Source: Photographer Carl Sukonik

Steve Rodell: “The big question to ask is whether fuel volume on my site is going to go down any time soon”

Demand for forecourt sites is outstripping supply, putting potential vendors in a strong market position.

That is the view of Steve Rodell, managing director, retail with business property specialist Christie & Co, who told the Forecourt Trader Summit on 27 February that there are on average five interested buyers chasing every property listed by his company.

Fuel company Essar and electric chargepoint operator Fastned are among those companies who are seeking properties having recently announced an ambition to lease sites to develop their own networks.

Christie & Co’s own survey of clients showed that, while over half of all owners are in the market to acquire properties, only 16% are looking to sell.

“There is a lot of interest in roadside property,” Rodell told the audience at the event at The Belfry, Sutton Coldfield. Christie & Co are advising Essar on properties being put forward for its leasing package.

Rodell advises forecourt owners when considering selling to think about legislation coming down the line, including local authorities bringing in ultra-low emission zones, like in Greater London, that deter petrol and diesel car use.

“The big question to ask is whether fuel volume on my site is going to go down any time soon,” he said. “Are you located in an area where lots of residents or commuters are going to be affected by low emission zones?”

Rodell’s advice to operators in rural locations with little competition is “carry on as normal”.

Likewise, owners of larger properties are in a stronger position when it comes to the viability of their business – a quarter of all UK forecourts are on a site that is less than a quarter of an acre.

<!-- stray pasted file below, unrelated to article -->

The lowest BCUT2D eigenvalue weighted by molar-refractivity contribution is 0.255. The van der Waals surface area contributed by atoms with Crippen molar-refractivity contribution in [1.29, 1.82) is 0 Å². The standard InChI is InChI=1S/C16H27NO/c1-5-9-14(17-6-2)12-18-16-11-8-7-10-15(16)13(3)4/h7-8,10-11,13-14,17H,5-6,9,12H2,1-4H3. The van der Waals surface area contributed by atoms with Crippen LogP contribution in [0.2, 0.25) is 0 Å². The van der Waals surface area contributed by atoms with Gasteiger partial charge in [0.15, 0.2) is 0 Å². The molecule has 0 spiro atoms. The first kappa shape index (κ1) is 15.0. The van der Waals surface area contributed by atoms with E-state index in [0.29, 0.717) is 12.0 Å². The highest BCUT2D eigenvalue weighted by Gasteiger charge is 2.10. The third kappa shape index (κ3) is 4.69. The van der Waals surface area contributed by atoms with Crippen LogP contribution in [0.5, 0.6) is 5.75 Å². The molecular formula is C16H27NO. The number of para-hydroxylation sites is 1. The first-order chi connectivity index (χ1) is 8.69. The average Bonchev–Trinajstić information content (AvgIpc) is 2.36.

“The bigger the site, the more options you have,” he said. Those with smaller footprints have limited options to diversify their business, with little room for anything other than a canopy, a car wash and a retail outlet, and few parking spaces, he added.

The conundrum for owners of such sites will be: “How am I going to invest?,” he said.

Operators have to ask themselves how they are going to improve margins, he added, with gross margin for fuel at around 10p per litre and 30-35% on shop sales: “If you are not achieving these numbers, you need to ask what you could be selling instead to get those kinds of margins,” he said.

Valeting remains - both rollover and jet wash machines - a good opportunity to increase profits, said Rodell, with campaigns by the Petrol Retailers Association and The Car Wash Association in recent years making “massive inroads” into reducing the numbers of illegal valeting businesses.

Electric vehicle charging is also “proving quite lucrative”, he said. With the chance to sell super-fast charging units to motorists at twice the wholesale cost, “you can make a considerable margin”. But the pool of electric vehicles, around one in 40, is still small and forecourt operators need to have the right demographics to make the jump, he added.

Rodell’s other advice to those considering a sale – perhaps unsurprisingly – is to use a professional agent. “We can get more for your business by running a professional process engaging the right buyers. This means we get multiple interest and achieve better results through competitive tension,” he said.